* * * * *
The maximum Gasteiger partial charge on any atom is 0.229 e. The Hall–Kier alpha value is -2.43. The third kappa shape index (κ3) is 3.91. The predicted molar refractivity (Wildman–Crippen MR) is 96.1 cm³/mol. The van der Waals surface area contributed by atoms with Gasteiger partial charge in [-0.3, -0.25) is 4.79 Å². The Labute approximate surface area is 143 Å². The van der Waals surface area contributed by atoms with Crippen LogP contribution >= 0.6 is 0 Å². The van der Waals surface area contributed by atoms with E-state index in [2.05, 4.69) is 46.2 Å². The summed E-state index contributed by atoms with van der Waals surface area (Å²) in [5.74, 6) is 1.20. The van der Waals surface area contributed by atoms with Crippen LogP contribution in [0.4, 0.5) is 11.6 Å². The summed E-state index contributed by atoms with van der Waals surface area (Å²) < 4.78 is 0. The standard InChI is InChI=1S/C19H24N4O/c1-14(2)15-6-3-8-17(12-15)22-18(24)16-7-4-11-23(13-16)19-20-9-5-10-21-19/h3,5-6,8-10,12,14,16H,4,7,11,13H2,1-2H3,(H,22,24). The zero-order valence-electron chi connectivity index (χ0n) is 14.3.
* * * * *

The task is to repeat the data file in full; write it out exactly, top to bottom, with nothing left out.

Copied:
The maximum Gasteiger partial charge on any atom is 0.229 e. The Hall–Kier alpha value is -2.43. The third kappa shape index (κ3) is 3.91. The predicted molar refractivity (Wildman–Crippen MR) is 96.1 cm³/mol. The van der Waals surface area contributed by atoms with Gasteiger partial charge in [-0.3, -0.25) is 4.79 Å². The Labute approximate surface area is 143 Å². The van der Waals surface area contributed by atoms with Crippen LogP contribution >= 0.6 is 0 Å². The van der Waals surface area contributed by atoms with E-state index in [2.05, 4.69) is 46.2 Å². The summed E-state index contributed by atoms with van der Waals surface area (Å²) in [5.74, 6) is 1.20. The van der Waals surface area contributed by atoms with Crippen LogP contribution in [0.4, 0.5) is 11.6 Å². The summed E-state index contributed by atoms with van der Waals surface area (Å²) < 4.78 is 0. The standard InChI is InChI=1S/C19H24N4O/c1-14(2)15-6-3-8-17(12-15)22-18(24)16-7-4-11-23(13-16)19-20-9-5-10-21-19/h3,5-6,8-10,12,14,16H,4,7,11,13H2,1-2H3,(H,22,24). The zero-order valence-electron chi connectivity index (χ0n) is 14.3.